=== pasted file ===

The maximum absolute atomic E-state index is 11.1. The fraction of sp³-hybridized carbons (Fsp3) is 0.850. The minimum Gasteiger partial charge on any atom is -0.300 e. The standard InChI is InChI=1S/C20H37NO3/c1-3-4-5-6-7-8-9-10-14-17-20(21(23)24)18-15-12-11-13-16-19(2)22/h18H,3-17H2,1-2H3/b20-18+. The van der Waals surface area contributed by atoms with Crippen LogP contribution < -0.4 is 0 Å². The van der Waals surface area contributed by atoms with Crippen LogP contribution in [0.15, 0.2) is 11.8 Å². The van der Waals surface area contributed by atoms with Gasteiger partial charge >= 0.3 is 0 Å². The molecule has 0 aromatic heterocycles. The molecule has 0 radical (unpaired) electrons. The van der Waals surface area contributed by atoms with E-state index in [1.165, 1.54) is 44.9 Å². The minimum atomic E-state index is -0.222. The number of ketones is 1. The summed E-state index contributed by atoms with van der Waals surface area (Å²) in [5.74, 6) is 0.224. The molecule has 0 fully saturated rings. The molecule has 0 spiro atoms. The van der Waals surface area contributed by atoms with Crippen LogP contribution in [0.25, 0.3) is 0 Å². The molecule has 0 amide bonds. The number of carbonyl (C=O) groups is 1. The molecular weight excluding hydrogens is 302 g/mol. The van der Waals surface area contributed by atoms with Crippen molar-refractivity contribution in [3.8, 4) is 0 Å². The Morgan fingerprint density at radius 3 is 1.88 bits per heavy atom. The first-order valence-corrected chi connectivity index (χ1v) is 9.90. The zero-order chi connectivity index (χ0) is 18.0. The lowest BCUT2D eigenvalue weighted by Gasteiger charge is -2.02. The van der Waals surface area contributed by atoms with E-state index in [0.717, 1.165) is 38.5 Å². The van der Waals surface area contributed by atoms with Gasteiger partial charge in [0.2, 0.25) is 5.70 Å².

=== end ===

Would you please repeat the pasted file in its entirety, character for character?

The maximum absolute atomic E-state index is 11.1. The fraction of sp³-hybridized carbons (Fsp3) is 0.850. The minimum Gasteiger partial charge on any atom is -0.300 e. The standard InChI is InChI=1S/C20H37NO3/c1-3-4-5-6-7-8-9-10-14-17-20(21(23)24)18-15-12-11-13-16-19(2)22/h18H,3-17H2,1-2H3/b20-18+. The van der Waals surface area contributed by atoms with Crippen LogP contribution < -0.4 is 0 Å². The van der Waals surface area contributed by atoms with Crippen LogP contribution in [0.15, 0.2) is 11.8 Å². The van der Waals surface area contributed by atoms with Gasteiger partial charge >= 0.3 is 0 Å². The molecule has 0 aromatic heterocycles. The molecule has 0 radical (unpaired) electrons. The van der Waals surface area contributed by atoms with E-state index in [1.165, 1.54) is 44.9 Å². The minimum atomic E-state index is -0.222. The number of ketones is 1. The summed E-state index contributed by atoms with van der Waals surface area (Å²) in [5.74, 6) is 0.224. The molecule has 0 fully saturated rings. The molecule has 0 spiro atoms. The van der Waals surface area contributed by atoms with Crippen LogP contribution in [0.25, 0.3) is 0 Å². The molecule has 0 amide bonds. The number of carbonyl (C=O) groups is 1. The molecular weight excluding hydrogens is 302 g/mol. The van der Waals surface area contributed by atoms with Crippen molar-refractivity contribution in [3.8, 4) is 0 Å². The Morgan fingerprint density at radius 3 is 1.88 bits per heavy atom. The first-order valence-corrected chi connectivity index (χ1v) is 9.90. The zero-order chi connectivity index (χ0) is 18.0. The lowest BCUT2D eigenvalue weighted by Gasteiger charge is -2.02. The van der Waals surface area contributed by atoms with E-state index in [0.717, 1.165) is 38.5 Å². The van der Waals surface area contributed by atoms with Gasteiger partial charge in [0.2, 0.25) is 5.70 Å².